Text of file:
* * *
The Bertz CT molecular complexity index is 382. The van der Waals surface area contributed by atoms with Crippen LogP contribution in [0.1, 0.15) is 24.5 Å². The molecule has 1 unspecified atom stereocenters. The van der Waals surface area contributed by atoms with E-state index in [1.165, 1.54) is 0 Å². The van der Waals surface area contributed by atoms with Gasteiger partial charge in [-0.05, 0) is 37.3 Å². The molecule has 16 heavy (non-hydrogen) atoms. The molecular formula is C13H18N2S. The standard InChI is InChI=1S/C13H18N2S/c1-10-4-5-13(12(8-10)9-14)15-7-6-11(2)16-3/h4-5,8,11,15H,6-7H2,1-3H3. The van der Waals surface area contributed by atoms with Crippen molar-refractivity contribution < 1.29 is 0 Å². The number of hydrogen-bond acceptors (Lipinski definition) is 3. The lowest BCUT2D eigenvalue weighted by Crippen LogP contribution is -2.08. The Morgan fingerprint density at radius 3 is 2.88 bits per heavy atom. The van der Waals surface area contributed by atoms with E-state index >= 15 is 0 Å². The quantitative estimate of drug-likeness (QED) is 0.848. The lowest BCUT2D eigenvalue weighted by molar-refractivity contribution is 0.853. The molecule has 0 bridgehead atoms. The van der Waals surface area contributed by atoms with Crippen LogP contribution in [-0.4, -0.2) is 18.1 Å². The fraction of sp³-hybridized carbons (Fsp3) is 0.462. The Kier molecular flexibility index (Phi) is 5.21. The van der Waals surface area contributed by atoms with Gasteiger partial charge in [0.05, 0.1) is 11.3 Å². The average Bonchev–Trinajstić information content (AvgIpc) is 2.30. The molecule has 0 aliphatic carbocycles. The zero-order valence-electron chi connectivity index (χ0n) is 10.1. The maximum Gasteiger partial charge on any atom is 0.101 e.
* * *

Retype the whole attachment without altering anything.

The Bertz CT molecular complexity index is 382. The van der Waals surface area contributed by atoms with Crippen LogP contribution in [0.1, 0.15) is 24.5 Å². The molecule has 1 unspecified atom stereocenters. The van der Waals surface area contributed by atoms with E-state index in [1.165, 1.54) is 0 Å². The van der Waals surface area contributed by atoms with Gasteiger partial charge in [-0.05, 0) is 37.3 Å². The molecule has 16 heavy (non-hydrogen) atoms. The molecular formula is C13H18N2S. The standard InChI is InChI=1S/C13H18N2S/c1-10-4-5-13(12(8-10)9-14)15-7-6-11(2)16-3/h4-5,8,11,15H,6-7H2,1-3H3. The van der Waals surface area contributed by atoms with Crippen molar-refractivity contribution < 1.29 is 0 Å². The number of hydrogen-bond acceptors (Lipinski definition) is 3. The lowest BCUT2D eigenvalue weighted by Crippen LogP contribution is -2.08. The Morgan fingerprint density at radius 3 is 2.88 bits per heavy atom. The van der Waals surface area contributed by atoms with E-state index >= 15 is 0 Å². The quantitative estimate of drug-likeness (QED) is 0.848. The lowest BCUT2D eigenvalue weighted by molar-refractivity contribution is 0.853. The molecule has 0 bridgehead atoms. The van der Waals surface area contributed by atoms with Crippen LogP contribution in [-0.4, -0.2) is 18.1 Å². The fraction of sp³-hybridized carbons (Fsp3) is 0.462. The Kier molecular flexibility index (Phi) is 5.21. The van der Waals surface area contributed by atoms with Gasteiger partial charge in [0.05, 0.1) is 11.3 Å². The average Bonchev–Trinajstić information content (AvgIpc) is 2.30. The molecule has 0 aliphatic carbocycles. The zero-order valence-electron chi connectivity index (χ0n) is 10.1. The maximum Gasteiger partial charge on any atom is 0.101 e.